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Today's Features

  • Colton Heidenfelder of Evergreen is building a mobile “tiny house” as a way of living a simple, affordable and yet still comfortable life.

    Heidenfelder, 22, and his uncle Scott Tuchscher of Arizona were finishing the exterior of the tiny house last month, before Tuchscher had to return home. Heidenfelder said his goal is to have the house completed by the spring, and to drive the trailer it’s built on to Conifer.

  • What is the scientific name for a leopard’s spots? How many children does Queen Elizabeth II have? Which actor gives the voiceover at the end of Michael Jackson’s “Thriller”? Name all the eight shows that have won the prime-time Emmy for outstanding drama series since 2000.

    Lariat Lodge patrons put their gray matter to the test, stretching the limits of their random knowledge, as the Evergreen Library hosted its first-ever “Q’s and Brews” event recently at Lariat Lodge.

  • Those who served in the military during the Vietnam War not only faced live fire, they also found themselves in the political crosshairs as well. Many who enlisted or were drafted had not-so-friendly send-offs and even colder welcomes when they returned. As such, a whole generation of servicemen and women went unrecognized and unappreciated at the time.

    And now, as new generations of Americans grow older, they want to understand the circumstances that their parents and grandparents experienced firsthand.

  • The word “missionary” conjures a variety of historical, cultural and religious connotations. But few likely would associate the word with college campuses in Austria — even though a local organization has sent eight young adults overseas for two years to minister to Austrian college students.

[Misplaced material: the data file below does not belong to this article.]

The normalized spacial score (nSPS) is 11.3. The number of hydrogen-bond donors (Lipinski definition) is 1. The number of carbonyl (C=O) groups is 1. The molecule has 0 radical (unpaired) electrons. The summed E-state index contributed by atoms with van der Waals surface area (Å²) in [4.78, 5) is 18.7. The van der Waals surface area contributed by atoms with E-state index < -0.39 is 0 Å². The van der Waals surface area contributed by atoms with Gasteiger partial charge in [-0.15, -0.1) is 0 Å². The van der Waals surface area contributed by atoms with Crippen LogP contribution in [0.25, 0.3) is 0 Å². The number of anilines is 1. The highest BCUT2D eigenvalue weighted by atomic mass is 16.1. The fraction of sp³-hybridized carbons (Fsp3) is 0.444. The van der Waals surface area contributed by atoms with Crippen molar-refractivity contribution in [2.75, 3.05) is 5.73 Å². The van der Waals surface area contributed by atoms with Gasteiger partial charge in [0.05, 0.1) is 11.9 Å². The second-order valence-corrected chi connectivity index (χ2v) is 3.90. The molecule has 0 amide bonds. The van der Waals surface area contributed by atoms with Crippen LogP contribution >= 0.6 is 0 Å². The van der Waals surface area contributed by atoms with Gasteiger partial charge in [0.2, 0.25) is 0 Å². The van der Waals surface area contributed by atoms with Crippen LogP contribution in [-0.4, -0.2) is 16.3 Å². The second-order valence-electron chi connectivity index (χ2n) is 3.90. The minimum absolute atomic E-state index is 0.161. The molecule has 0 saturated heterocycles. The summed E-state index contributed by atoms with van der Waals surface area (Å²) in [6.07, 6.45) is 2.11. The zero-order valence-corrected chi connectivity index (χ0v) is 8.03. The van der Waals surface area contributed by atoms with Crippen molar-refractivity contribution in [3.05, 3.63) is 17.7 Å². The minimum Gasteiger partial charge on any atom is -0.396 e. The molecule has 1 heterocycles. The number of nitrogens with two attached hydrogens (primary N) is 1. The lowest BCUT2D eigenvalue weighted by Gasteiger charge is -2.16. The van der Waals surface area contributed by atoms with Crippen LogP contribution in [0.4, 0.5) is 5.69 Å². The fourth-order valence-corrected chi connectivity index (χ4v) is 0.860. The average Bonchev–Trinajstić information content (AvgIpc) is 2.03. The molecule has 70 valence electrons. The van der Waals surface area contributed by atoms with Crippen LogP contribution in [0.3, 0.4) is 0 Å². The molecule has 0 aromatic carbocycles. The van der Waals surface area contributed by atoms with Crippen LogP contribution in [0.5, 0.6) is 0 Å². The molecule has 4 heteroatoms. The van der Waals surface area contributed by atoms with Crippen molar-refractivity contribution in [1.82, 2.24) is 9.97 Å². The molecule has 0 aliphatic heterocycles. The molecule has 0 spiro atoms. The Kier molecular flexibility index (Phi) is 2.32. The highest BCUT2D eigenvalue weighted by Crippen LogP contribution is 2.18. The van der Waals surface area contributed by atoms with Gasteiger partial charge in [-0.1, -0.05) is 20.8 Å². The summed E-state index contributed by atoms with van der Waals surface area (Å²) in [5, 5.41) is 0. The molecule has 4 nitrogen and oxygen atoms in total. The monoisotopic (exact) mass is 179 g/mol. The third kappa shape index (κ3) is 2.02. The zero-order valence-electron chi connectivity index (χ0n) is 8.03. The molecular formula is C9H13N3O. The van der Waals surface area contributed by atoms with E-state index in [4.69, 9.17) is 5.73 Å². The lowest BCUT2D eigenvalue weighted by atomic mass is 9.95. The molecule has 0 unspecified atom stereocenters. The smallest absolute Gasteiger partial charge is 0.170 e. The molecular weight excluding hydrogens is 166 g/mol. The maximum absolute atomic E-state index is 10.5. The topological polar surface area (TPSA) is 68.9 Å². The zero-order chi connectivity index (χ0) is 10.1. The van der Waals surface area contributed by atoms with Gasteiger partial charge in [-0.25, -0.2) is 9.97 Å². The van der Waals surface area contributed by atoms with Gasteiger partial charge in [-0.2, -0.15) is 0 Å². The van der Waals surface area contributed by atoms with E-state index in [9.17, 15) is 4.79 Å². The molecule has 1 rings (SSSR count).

• By Penny Randell, for the Courier

    Beginning this Friday, StageDoor Theatre in Conifer will present "Fiddler on the Roof," an ambitious production chosen to encourage as many high school students as possible to participate.

    The senior high company at StageDoor took on the beloved musical, which premiered on Broadway in 1964 and then was made into a cherished movie in 1971. 

  • Lake Powell is magnificent: The blue-green reservoir is more than 100,000 square miles in size, boasts inflows from the Colorado, Escalante and San Juan rivers, straddles the border between Arizona and Utah, and offers a serene spot to all who visit its shores.

    For Conifer resident Sarah Thomas, whose goal was to swim the length of the lake, it represented an exciting challenge but one that turned out to be unexpectedly daunting.

  • In a final nod to National Domestic Violence Awareness Month, local residents came out in droves Saturday to raise funds for the Mountain Peace Shelter via the organization’s first Fill the Bag event — a nod to the Fill the Boot campaign when firefighters raise money for the Muscular Dystrophy Association.

  • Soccer is a kick. But who’s to say soccer can’t also be spooky, when the season suits?

    Evergreen’s Bergen Valley Elementary hosted the fourth annual Rocky Mountain Spook-out 3-versus-3 soccer tournament Sunday.

  • Imagine that you don’t know how to use a smart phone. Or are unsure how to “Google” something on the Internet. Or you can’t open Microsoft Word to type this sentence.

    Some people reading this don’t have to imagine.

    A fair portion of seniors, both in Evergreen and nationwide, never learned those computer skills, and are now at a disadvantage in the workforce because of it.

    However, Evergreen Christian Outreach is working to change that.

  • Once upon a time, people found a mystical forest near their town. No matter what they threw into the forest — beer cans, televisions, couches, animal carcasses — it all magically disappeared. The forest seemed to swallow everything the townspeople dumped there.

    To their chagrin, local residents have found the magical portal where all this trash has spewed out — at various turnouts along Squaw Pass Road. And, on Oct. 26, they gathered to clean up these illegal dumping sites.